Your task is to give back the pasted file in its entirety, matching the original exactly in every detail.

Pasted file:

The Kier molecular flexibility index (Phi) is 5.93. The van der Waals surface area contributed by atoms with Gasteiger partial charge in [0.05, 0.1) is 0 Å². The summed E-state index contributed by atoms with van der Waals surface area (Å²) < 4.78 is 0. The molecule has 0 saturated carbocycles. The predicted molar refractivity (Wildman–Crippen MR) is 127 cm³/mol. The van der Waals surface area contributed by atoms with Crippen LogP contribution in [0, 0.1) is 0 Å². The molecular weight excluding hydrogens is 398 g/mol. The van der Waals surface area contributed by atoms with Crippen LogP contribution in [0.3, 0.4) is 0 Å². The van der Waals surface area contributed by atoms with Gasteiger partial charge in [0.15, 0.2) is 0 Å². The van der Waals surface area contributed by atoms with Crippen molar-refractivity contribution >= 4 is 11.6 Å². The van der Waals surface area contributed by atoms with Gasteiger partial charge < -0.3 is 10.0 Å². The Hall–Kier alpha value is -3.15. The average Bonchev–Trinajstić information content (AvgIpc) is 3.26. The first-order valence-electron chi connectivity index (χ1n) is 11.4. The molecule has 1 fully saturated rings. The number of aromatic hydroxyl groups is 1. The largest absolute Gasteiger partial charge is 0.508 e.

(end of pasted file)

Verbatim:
The Kier molecular flexibility index (Phi) is 5.93. The van der Waals surface area contributed by atoms with Gasteiger partial charge in [0.05, 0.1) is 0 Å². The summed E-state index contributed by atoms with van der Waals surface area (Å²) < 4.78 is 0. The molecule has 0 saturated carbocycles. The predicted molar refractivity (Wildman–Crippen MR) is 127 cm³/mol. The van der Waals surface area contributed by atoms with Crippen LogP contribution in [0, 0.1) is 0 Å². The molecular weight excluding hydrogens is 398 g/mol. The van der Waals surface area contributed by atoms with Crippen LogP contribution in [0.3, 0.4) is 0 Å². The van der Waals surface area contributed by atoms with Gasteiger partial charge in [0.15, 0.2) is 0 Å². The van der Waals surface area contributed by atoms with Crippen molar-refractivity contribution >= 4 is 11.6 Å². The van der Waals surface area contributed by atoms with Gasteiger partial charge < -0.3 is 10.0 Å². The Hall–Kier alpha value is -3.15. The average Bonchev–Trinajstić information content (AvgIpc) is 3.26. The first-order valence-electron chi connectivity index (χ1n) is 11.4. The molecule has 1 fully saturated rings. The number of aromatic hydroxyl groups is 1. The largest absolute Gasteiger partial charge is 0.508 e.